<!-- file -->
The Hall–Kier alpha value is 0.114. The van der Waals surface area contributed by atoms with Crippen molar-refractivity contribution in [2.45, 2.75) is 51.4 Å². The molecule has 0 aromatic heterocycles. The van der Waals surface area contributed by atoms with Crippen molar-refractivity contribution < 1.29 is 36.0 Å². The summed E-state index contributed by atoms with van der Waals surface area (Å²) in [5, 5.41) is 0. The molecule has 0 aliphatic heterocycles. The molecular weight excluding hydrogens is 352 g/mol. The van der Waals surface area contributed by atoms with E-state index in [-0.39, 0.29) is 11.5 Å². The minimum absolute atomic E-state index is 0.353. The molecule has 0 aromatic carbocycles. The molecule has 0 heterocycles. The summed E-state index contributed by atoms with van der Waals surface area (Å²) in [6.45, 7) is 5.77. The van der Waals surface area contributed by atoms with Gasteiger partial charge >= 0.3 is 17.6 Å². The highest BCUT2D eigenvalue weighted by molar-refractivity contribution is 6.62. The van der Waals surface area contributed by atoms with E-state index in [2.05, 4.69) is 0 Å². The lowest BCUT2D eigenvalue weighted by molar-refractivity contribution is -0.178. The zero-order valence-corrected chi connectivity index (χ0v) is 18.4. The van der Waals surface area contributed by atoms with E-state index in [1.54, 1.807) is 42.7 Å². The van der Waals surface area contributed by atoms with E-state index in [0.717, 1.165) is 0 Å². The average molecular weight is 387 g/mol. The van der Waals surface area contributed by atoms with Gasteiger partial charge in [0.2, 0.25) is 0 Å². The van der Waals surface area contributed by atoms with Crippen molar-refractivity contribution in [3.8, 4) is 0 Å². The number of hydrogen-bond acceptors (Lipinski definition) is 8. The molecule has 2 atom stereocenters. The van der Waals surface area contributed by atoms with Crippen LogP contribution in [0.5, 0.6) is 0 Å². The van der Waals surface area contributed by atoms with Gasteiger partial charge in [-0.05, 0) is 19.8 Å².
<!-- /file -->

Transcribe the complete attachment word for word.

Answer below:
The Hall–Kier alpha value is 0.114. The van der Waals surface area contributed by atoms with Crippen molar-refractivity contribution in [2.45, 2.75) is 51.4 Å². The molecule has 0 aromatic heterocycles. The van der Waals surface area contributed by atoms with Crippen molar-refractivity contribution < 1.29 is 36.0 Å². The summed E-state index contributed by atoms with van der Waals surface area (Å²) in [5, 5.41) is 0. The molecule has 0 aliphatic heterocycles. The molecular weight excluding hydrogens is 352 g/mol. The van der Waals surface area contributed by atoms with E-state index in [-0.39, 0.29) is 11.5 Å². The minimum absolute atomic E-state index is 0.353. The molecule has 0 aromatic carbocycles. The molecule has 0 heterocycles. The summed E-state index contributed by atoms with van der Waals surface area (Å²) in [6.45, 7) is 5.77. The van der Waals surface area contributed by atoms with Gasteiger partial charge >= 0.3 is 17.6 Å². The highest BCUT2D eigenvalue weighted by molar-refractivity contribution is 6.62. The van der Waals surface area contributed by atoms with E-state index in [2.05, 4.69) is 0 Å². The lowest BCUT2D eigenvalue weighted by molar-refractivity contribution is -0.178. The zero-order valence-corrected chi connectivity index (χ0v) is 18.4. The van der Waals surface area contributed by atoms with E-state index in [1.54, 1.807) is 42.7 Å². The van der Waals surface area contributed by atoms with E-state index in [0.717, 1.165) is 0 Å². The average molecular weight is 387 g/mol. The van der Waals surface area contributed by atoms with Gasteiger partial charge in [0.2, 0.25) is 0 Å². The van der Waals surface area contributed by atoms with Crippen molar-refractivity contribution in [3.8, 4) is 0 Å². The number of hydrogen-bond acceptors (Lipinski definition) is 8. The molecule has 2 atom stereocenters. The van der Waals surface area contributed by atoms with Crippen LogP contribution in [0.5, 0.6) is 0 Å². The van der Waals surface area contributed by atoms with Gasteiger partial charge in [-0.05, 0) is 19.8 Å².